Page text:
Life & Style

The rules of nation branding

For a guy who started out in advertising a couple of decades ago, it’s surprising he dismisses Cannes with a flick of his wrist. V Sunil, the man behind Motherland — known for its millennial-chic magazine — says, “It’s an encouragement if you win, but you take some pictures and you go home and unfortunately, nothing really changes. So when we started our company, we decided we are not going to get into that drama.”

He’s launched movements like Incredible India and Make in India, and brands like Indigo and has seen the country itself go beyond campaigns to experiences. His firm is also known for its projects around urban regeneration; stuff that he is not talking about just yet, because he knows when an idea is ready to be tipped over.

His now oft-told story of a man who changed his destiny for himself, from a mechanic, to a creative director in advertising, and now co-owner of a company, Sunil assumes the confidence of a person who thinks big.

At a Make in India dinner in San Francisco last year, Michelin-star chefs politely smiled at a suggestion that Indian wine be served at the highbrow dinner-in-a-museum event. On his next visit he carried a few bottles of Fratelli. The chefs were pleasantly surprised, as were the guests, at this gathering of influencers from business and the political class. “If we do small things on a large platform it can change things. Make in India is that kind of platform. We are not stopping at manufacturing. There’s always culture-building happening,” he says. Here are edited excerpts from a chat.

When did India start getting branded?

In a very simplistic, positive way, the spice trade was where it started. Then there was cotton, khadi, our heritage, a lot of things — maybe it wasn’t well-packaged, but we had it. When you see the imagery of Nehru and others at the time, you get the feeling that ‘My God, this is a country of smart people.’ Air India was the first properly branded property that went out of India after independence. It was so good that when Singapore Airlines was started, it was all based on Air India. But we went and messed it up, like everything else. There’s a publication we (with Motherland co-founder Mohit Jayal) did called Once We Were Cool (for Design Indaba) that’s got the list of where things went wrong, from A to Z: Air India to Zeenat Aman.

The real planned branding exercise was Incredible India. It started to project India in a positive and more exciting way. Now, you see big changes in places like Fort Kochi. In the last 10 years, people have woken up and are collecting old tiles and furniture and are trying to restore buildings, even sheds they thought had no value.

Is brand India ready for the digital age?

I’ve seen the perception change with both Incredible India and Make in India — of how people talk about the country very differently in a very short period of time. When we launched the Incredible India campaign, we used to do events around the world, with city take-overs in New York and Berlin, but those events were done according to our sensibility: a version of India where we carry our Indian-ness, but in a smart way. When journalists came for the first time with us to New York, they were blown away. I think internal excitement is more important because that’s how the excitement spreads.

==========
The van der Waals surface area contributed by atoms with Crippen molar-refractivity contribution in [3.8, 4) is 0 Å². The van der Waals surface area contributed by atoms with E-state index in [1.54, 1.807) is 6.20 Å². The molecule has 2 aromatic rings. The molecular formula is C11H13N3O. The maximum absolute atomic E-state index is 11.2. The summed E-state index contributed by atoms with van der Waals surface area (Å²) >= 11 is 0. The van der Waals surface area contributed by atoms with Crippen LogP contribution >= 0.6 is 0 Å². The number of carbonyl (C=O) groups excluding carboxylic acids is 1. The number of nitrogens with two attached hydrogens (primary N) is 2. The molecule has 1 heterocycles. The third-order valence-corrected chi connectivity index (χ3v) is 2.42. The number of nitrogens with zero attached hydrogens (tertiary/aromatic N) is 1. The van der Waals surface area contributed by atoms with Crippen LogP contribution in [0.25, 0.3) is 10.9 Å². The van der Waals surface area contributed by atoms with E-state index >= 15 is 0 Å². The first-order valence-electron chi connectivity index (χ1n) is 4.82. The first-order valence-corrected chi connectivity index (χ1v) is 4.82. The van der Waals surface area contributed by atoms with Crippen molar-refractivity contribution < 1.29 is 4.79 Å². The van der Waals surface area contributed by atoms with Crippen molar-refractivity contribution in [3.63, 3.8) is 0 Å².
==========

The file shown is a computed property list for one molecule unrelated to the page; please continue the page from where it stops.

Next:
How has the Make in India campaign fed into that change?

Make in India is actually a foreign investment and manufacturing campaign, but if you look at social media, we’ve got three million followers on Twitter. The lion’s first outing was in Hanover, at the Messe in 2015, where we were the partner country. We built our own newsroom with smart, young people. Make in India was driven by 10 or 11 super-cool young kids in their early 20s. We had installations of lions across the city and a 22-foot-high lion that was gifted to Hanover as a permanent exhibit. If you really want manufacturing to be exciting, you’ve got to bring young people in. You’ve got to make it sexy and cool. The easiest way to do this is to bring art and design into it. The change happens when two or three smart people focus and drive a large project.

What is the current perception of India around the world?

If we do the cultural bits properly, that will change a lot of things. A few good cultural brands are getting built: Kochi, the Jaipur Lit Fest, Delhi Art Fair. When people come to Delhi they don’t just come to see the art, they stay in better hotels, they go outside of Delhi and have other experiences.

What more must we do?

I think we need an idea that can sit above Make in India, where the Government, the culture industry, private sector, all work together, where you can bring IIT together with NID. Once that dialogue happens, we can do something great, but someone has to drive it.


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Printable version | Aug 14, 2022 5:12:38 am | https://www.thehindu.com/life-and-style/v-sunil-the-creator-of-the-make-in-india/article19087200.ece